THE BOY IN PLAIN SIGHT

I was the boy who hid in plain sight,
my outline blending with branches in tall Oklahoma oaks
watching the sunrise break on crisp mornings,
learning how I fit into the scheme of life.
A mother skunk, leading her kittens into the barn,
alert to sounds of intruders, knew I was there,
but dismissed me with a quick sniff,
as if I had no business being near the hawk’s nest.
the pigs ignored the skunk family as long as they stayed
on their own side of the wall as if it didn’t matter at all.
the chickens always made an uproar and called for help
if the skunks turned in their direction.
but in the mornings the skunks stayed tight,
checking for insects and mice, and it didn’t seem right
but I had plans for her this night.
we had to protect Billy and his family from a ghostly crew,
and I didn’t know what else to do, I had no gun,
wasn’t allowed to have one, because I might start a fight.
I had heard a group was coming to get Billy and his kin,
and they might never be seen again.
the skunks were my friends, but I set a trap and captured all three,
gave them water and food and waited until dusk
took the mother skunk out and into a gunny sack.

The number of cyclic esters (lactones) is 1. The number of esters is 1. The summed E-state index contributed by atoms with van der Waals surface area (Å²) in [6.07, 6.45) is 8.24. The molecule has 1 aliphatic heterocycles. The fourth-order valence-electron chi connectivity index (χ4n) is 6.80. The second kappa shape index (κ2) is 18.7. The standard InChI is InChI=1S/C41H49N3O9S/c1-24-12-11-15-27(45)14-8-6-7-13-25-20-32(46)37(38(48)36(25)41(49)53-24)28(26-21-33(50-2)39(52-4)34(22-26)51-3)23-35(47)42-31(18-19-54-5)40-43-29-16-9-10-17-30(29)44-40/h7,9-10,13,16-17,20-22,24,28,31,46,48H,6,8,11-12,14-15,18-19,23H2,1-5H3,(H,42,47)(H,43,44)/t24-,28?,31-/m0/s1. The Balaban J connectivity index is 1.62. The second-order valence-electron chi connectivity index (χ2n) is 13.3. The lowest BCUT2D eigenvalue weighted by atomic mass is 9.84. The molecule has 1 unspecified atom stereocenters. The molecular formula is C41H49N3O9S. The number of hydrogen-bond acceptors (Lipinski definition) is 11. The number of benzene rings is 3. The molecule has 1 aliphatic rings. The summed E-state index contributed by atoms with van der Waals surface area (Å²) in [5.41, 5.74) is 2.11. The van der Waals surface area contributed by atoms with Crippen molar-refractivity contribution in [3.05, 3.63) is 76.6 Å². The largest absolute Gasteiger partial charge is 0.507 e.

she wasn’t happy, as a matter of fact, but she calmed down,
my parents were off socializing at a pie supper,
and my sisters were telling stories before they went to bed,
I’ll be back in about an hour,” I finally said.
they eyed me with suspicion until I lied about playing kick the can.
Mother skunk and I made it safely without being seen.
I convinced Billy and his family to hide in the forest,
because I knew they would protect all they owned,
but somebody would die, either black or white,
and there would be a swarm of officers making things right.
but who was I to interfere, a world of hate was coming here.
three lights in the house were purposely left on,
and I wondered out loud, “Lord, what have I done?”
Six cars and trucks without lights started up the drive,
tomorrow the news might say, “There was a shooting! Nobody left alive!”
the cars lined up facing the house, men in sheets got out,
I could smell the gas as they prepared their torches,
I knew these men. earlier they sat on their porches,
drinking rye whiskey and gin, pretending to be civilized men.
they waited for the signal and to give the Dixie cry,
I thought it was time for me to slip away and let mother skunk fly.
I was behind them when I threw her into the air,
better than expected she landed on a car roof, angry and tired,
she sprayed all around, and the first inebriated man dropped his can to the ground. he screamed and ran spreading the flames, of course the torches and sheets got part of the blame, the middle car blew up, then right down the line,
a fiery wall of flames separating men from their escape,
some were sensible and rolled in the dirt, they were lucky to receive
second degree kinds of hurt. and mother skunk didn’t trust me for a long, long time, but Billy and his family are doing just fine.

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